Common garden experiments We used Hyla cinerea , the American green tree frog average size: 3. Oviposition site choice and egg hatching We tested oviposition site choice by collecting four amplexed pairs of Hyla cinerea from either coastal or inland populations. Tadpole survivorship To determine the effects of salinity on tadpole survival, we utilized the individuals hatched from eggs laid in freshwater during the previous oviposition experiments. Meta-analysis To estimate the probability of survival in saltwater for each life stage across anuran taxa and across salinities, we tested how increasing salinity affects anuran survivorship across clades for each life stage e.
Field survey We utilized the posterior distribution from the meta-analysis of all anuran species to predict the probability of anuran survivorship across several salinities including the salinities where we observed coastal Hyla cinerea during field surveys.
Tadpole survivorship To quantify how salinity, location, and time e. Results Meta-analysis Effects of salt on amphibian survivorship We utilized data from 39 papers published between to early see Additional file 1 for detailed information. Open in a separate window. Table 1 The location and identity of the four anuran species observed in coastal, salt-invaded wetlands along with the highest salinity in which each species was observed.
Relative abundance In general, we noted that relative abundances of all species except Hyla cinerea declined as wetlands grew more saline. Probability of field findings Using the posterior probability distributions from our meta-analysis we examined the relative probability of finding frogs in the observed salinities: 3. Table 2 Predicted survivorship and Bayesian Credible Intervals of anurans in various salinities based on the findings of the meta-analysis Fig.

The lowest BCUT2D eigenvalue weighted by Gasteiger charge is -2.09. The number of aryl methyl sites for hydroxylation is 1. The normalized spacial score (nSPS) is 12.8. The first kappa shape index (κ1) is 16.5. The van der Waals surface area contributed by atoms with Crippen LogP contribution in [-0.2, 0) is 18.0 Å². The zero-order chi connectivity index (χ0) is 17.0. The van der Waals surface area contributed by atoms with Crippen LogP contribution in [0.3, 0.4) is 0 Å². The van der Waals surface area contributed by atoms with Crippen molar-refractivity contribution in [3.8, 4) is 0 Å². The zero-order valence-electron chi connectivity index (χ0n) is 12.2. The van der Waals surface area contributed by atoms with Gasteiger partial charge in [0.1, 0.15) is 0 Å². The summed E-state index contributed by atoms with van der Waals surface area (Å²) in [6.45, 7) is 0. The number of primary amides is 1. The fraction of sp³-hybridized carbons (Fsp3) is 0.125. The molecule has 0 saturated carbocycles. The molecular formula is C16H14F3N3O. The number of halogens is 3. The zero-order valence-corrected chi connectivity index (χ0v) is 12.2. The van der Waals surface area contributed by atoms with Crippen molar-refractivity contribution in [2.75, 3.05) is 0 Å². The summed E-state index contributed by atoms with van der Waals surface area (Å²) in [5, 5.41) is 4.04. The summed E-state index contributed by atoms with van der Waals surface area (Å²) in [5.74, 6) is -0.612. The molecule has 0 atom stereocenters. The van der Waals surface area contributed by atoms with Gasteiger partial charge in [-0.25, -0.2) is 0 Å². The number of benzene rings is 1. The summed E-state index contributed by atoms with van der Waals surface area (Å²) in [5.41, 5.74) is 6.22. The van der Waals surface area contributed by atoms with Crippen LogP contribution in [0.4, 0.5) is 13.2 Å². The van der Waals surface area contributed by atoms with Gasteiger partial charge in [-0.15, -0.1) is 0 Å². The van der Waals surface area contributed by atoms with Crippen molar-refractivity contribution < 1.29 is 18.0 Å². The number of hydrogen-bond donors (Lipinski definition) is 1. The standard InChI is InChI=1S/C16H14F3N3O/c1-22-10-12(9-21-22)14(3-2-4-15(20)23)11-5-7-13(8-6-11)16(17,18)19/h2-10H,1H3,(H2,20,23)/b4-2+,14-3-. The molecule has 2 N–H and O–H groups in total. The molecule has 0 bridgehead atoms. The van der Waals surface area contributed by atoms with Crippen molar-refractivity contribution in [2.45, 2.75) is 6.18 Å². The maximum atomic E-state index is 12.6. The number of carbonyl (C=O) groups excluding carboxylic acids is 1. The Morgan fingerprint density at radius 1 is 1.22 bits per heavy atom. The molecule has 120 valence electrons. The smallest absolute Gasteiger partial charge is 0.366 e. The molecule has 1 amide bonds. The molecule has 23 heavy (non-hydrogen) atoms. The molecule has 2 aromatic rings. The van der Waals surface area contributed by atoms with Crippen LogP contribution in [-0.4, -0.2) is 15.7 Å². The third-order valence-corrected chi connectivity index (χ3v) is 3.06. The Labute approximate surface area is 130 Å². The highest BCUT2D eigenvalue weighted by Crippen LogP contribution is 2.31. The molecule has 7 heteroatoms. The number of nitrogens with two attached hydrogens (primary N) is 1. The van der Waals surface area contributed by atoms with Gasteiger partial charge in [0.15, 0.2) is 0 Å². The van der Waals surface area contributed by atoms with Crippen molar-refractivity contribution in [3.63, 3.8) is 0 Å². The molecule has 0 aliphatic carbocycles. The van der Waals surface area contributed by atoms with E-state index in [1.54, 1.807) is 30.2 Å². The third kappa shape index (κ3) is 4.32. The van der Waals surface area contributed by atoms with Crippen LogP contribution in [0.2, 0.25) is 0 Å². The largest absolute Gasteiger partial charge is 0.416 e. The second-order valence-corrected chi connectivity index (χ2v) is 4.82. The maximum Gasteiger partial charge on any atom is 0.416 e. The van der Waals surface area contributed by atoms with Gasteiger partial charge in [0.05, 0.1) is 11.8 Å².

Common garden experiments The oviposition site choice experiment utilized Hyla cinerea pairs collected from three geographically discrete populations from inland and coastal locations in eastern North Carolina. Oviposition site choice We conducted four replicates in coastal and inland locations.
Egg hatching Salinity and source population affect the probability that any eggs would hatch out of a particular treatment Fig. Tadpole survivorship The predicted survival probability for coastal and inland Hyla cinerea tadpoles following a 6-day acclimation to freshwater 0. Discussion We are at the precipice of dramatic environmental transformation as a result of global climate change, which provides the ideal canvas for exploring organismal responses to environmental change.
Meta-analysis and field surveys Studies on amphibian responses to saltwater often begin with some variant of the statement, it is well accepted that frogs do not belong in saline habitats. Common garden experiments In the oviposition, hatching, and tadpole survivorship experiments, we find evidence for altered and adaptive responses to salinization across multiple life stages in Hyla cinerea.
Conclusions This study provides the following insights: First, our meta-analysis offers a quantitative baseline for salt tolerance in anurans and provides important context for future field observations and experimental studies exploring saltwater tolerance in anurans. Additional files Additional file 1: K, csv Detailed list of studies included in the meta-analysis.
Additional file 2: Table S1. Acknowledgements We thank members of McCoy lab group, K. Availability of data and materials We intend to make our code and data freely available in a public database upon publication. Consent for publication Not applicable. Competing interests The authors declare that they have no competing interest. Footnotes Electronic supplementary material The online version of this article doi Contributor Information Molly A. References 1. How much more climate change and sea level rise?